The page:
A new Harris/Decima survey reveals that while the vast majority of Canadians support hospice palliative care, and integrating services as early as possible for people who are critically ill or aging, there remain many barriers to connecting people with those programs and services across the country.
“We know that introducing a broad range of palliative services earlier to people who are very ill, aging, or frail improves quality of life for people to live well until they die. It also provides a sense of control and reduces stress for the family,” says Sharon Baxter, Executive Director, Canadian Hospice Palliative Care Association. “But most Canadians don’t know what services are available – or that these services are available to people living at home. Given we are all living longer, often with chronic illness, this needs to change.”
The Harris/Decima survey was conducted for The Way Forward, a three year nation-wide initiative that is working with healthcare professionals and governments to integrate high quality hospice palliative care earlier into the ongoing care of Canadians with serious life-limiting illness.
“Our Government understands the very difficult challenges faced by Canadian families when they are caring for aging parents and other loved ones who need palliative care,” says the Honourable Rona Ambrose, Minister of Health. “Supporting The Way Forward initiative will help to deliver palliative care in a range of settings, by a variety of providers, while providing services in a cost-effective and sustainable way.”
The Harris/Decima survey identified five main findings:
- Support for palliative care: There is nearly unanimous support among Canadians for hospice palliative care (96%), with the vast majority believing it has a positive impact in reducing stress and the burden on the family (93%) and improving quality of life (94%).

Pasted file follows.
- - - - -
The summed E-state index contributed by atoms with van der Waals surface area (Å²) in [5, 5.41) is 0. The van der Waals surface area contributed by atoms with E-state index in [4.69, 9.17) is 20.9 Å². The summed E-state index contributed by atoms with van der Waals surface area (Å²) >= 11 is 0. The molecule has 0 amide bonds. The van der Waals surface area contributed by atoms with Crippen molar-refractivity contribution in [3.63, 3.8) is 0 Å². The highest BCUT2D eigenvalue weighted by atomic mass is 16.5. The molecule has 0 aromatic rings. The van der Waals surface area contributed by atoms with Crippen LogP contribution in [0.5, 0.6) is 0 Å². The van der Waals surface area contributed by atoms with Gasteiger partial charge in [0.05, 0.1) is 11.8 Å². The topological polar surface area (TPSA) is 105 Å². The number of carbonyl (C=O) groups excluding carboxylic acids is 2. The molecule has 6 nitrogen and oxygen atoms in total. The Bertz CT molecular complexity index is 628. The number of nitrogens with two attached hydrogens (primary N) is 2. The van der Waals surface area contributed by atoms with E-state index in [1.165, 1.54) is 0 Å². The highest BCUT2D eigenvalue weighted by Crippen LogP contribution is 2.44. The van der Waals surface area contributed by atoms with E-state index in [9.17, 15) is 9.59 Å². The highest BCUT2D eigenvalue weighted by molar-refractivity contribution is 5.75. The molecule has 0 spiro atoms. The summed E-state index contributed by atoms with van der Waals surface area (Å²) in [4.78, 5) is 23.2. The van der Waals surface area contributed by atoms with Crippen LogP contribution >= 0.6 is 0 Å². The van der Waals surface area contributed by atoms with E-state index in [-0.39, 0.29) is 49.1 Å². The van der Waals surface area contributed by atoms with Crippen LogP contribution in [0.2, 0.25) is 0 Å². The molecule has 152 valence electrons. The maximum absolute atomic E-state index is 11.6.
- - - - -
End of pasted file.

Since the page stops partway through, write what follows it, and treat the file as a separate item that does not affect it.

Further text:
- A team approach early on: Most Canadians (87%) believe that a palliative approach to care should be available early on in the course of a disease and most (94%) believe it should include all of their care providers – whether a family physician and nurse, a disease specialist and other health professionals.
- A desire for choice: Nearly all Canadians (93%) believe palliative care services should be available in the setting of their choice (e.g. home, long-term care, hospital, etc.) but less than half (49%) are aware they can access these services outside of a hospital, hospice or facility and currently relatively few (21%) report having any personal experience with palliative care services.
- A disconnect between belief and action: Although nearly all Canadians (96%) believe it is important to have a conversation with loved ones about their wishes for care, not many (34%) have actually had a discussion, and only 13% have completed an Advance Care Plan to communicate their wishes.
- Open to guidance for early conversations: The majority of Canadians (73%) would like to get more information from their doctors so that they can plan and begin these important conversations. And most Canadians (80%) also feel these conversations should start when they are healthy or when they are diagnosed with a life-limiting disease.
“It’s clear that we need to better integrate palliative care services in the places where people want to live and die – and we also need to encourage patients, families and health care teams to talk about goals of care so more Canadians get the care want and deserve up to the end of life,” says Nadine Henningsen, Executive Director, Canadian Homecare Association.
Tools and resources to help people learn more about palliative and end-of-life care services and to start the conversation with a loved one can be found at the Canadian Hospice Palliative Care Association website (www.chpca.net), as well as through Speak Up: Start the Conversation about End-of-life Care (www.advancecareplanning.ca). Information about work underway to integrate the palliative approach to care through The Way Forward initiative can be found at www.hpcintegration.ca.
 A quantitative online research survey of 2,976 Canadian adults. Completed using Harris/Decima’s proprietary online panel so is precluded from reporting a margin of error. Data were collected between July 5 and August 7 2013. Survey data were weighted using 2011 Census to reflect general population (gender, age and region).